Guangdong prepares small spaces of freedom for NGOs
From July 1 a new law that eliminates the mandatory requirement of a "government patron" to operate in the social field. A source tells AsiaNews: "A good sign in theory, we need to see if it will be applied and which NGOs will be involved."
Guangzhou (AsiaNews) – Guangdong is preparing to eliminate the requirement of having a "government patron” for all non-governmental organizations that wants to register and then operate in the Chinese territory. This figure is the biggest obstacle to NGOs: often it is a government controller who severely restricts the organizations’ social work. The new law, which should come into force next July 1, covers eight categories of NGOs: several analysts explain, however, that the categories do not include those that deal with human or political rights.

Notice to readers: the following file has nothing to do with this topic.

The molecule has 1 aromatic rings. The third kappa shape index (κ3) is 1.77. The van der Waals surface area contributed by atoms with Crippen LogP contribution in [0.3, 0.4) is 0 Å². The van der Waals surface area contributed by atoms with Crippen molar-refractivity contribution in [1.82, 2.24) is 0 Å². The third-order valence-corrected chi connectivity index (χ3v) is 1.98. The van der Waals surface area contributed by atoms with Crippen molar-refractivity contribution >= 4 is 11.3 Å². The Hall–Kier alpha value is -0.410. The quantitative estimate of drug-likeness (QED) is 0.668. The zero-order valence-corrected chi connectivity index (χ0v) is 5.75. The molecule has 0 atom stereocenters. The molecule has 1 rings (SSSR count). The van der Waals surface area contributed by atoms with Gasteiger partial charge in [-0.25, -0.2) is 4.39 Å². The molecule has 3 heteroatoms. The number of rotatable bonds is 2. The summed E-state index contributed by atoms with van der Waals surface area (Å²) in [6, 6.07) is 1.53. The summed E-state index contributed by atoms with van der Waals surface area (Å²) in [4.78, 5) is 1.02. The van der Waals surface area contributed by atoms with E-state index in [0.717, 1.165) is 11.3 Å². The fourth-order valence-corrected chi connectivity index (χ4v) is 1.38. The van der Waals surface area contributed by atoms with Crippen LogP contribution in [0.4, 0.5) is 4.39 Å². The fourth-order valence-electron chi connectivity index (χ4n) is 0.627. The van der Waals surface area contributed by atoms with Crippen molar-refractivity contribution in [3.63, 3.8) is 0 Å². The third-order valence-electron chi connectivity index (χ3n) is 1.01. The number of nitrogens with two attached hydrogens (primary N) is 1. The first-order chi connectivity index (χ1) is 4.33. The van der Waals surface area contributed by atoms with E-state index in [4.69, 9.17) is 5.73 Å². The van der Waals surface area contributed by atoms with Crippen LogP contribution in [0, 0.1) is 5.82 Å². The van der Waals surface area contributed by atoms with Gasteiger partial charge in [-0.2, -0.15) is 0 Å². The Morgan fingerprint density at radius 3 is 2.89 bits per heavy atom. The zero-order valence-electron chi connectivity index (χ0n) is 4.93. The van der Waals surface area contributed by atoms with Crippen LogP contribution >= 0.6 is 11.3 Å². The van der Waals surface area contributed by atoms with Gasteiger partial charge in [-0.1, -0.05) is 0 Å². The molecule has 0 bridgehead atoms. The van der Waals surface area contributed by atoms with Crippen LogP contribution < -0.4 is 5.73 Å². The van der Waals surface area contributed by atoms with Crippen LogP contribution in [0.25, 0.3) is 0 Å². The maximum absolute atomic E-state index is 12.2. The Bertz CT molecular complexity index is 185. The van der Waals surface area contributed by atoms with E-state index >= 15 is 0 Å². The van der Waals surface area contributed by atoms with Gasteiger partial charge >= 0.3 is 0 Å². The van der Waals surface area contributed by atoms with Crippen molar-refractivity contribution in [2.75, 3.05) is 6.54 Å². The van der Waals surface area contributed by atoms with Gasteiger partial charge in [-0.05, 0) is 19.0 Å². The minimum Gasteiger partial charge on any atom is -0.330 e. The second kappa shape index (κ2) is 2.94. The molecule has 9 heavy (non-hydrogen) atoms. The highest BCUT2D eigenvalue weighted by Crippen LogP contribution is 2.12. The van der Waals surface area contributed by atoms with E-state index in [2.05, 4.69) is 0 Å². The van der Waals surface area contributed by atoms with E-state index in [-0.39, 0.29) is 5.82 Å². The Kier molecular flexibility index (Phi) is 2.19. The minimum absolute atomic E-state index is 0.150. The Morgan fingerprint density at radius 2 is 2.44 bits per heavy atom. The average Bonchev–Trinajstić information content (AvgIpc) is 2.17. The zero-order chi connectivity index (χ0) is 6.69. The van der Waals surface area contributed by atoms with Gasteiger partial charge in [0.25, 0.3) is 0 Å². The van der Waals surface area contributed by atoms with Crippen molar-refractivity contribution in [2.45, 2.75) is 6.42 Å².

A source for AsiaNews, who has worked for years in the social field in China, says: "It is a provincial law, but should be seen in the Chinese context. Here laws often remain on paper because no one bothers to implement them. We also need to see if by NGO they mean the government organisations, which have long existed, or really non-governmental organizations. However, the fact that we are speaking about it in the country is still a positive sign. "

According to the draft law, which provides for "the improvement, development and management of social organizations", some NGOs may register directly with the civil authorities without the cover of government agencies. Since 2015, most of the NGOs "should be able to operate with a simple government authorization."

For years, teachers, intellectuals and social workers (both Chinese and international) have been calling on Beijing to liberalise the system which, currently, is very complicated and restrictive. They point to the fact that NGOs have a key role in the life and society building. The communist government, however, fears everything that is not under its direct control.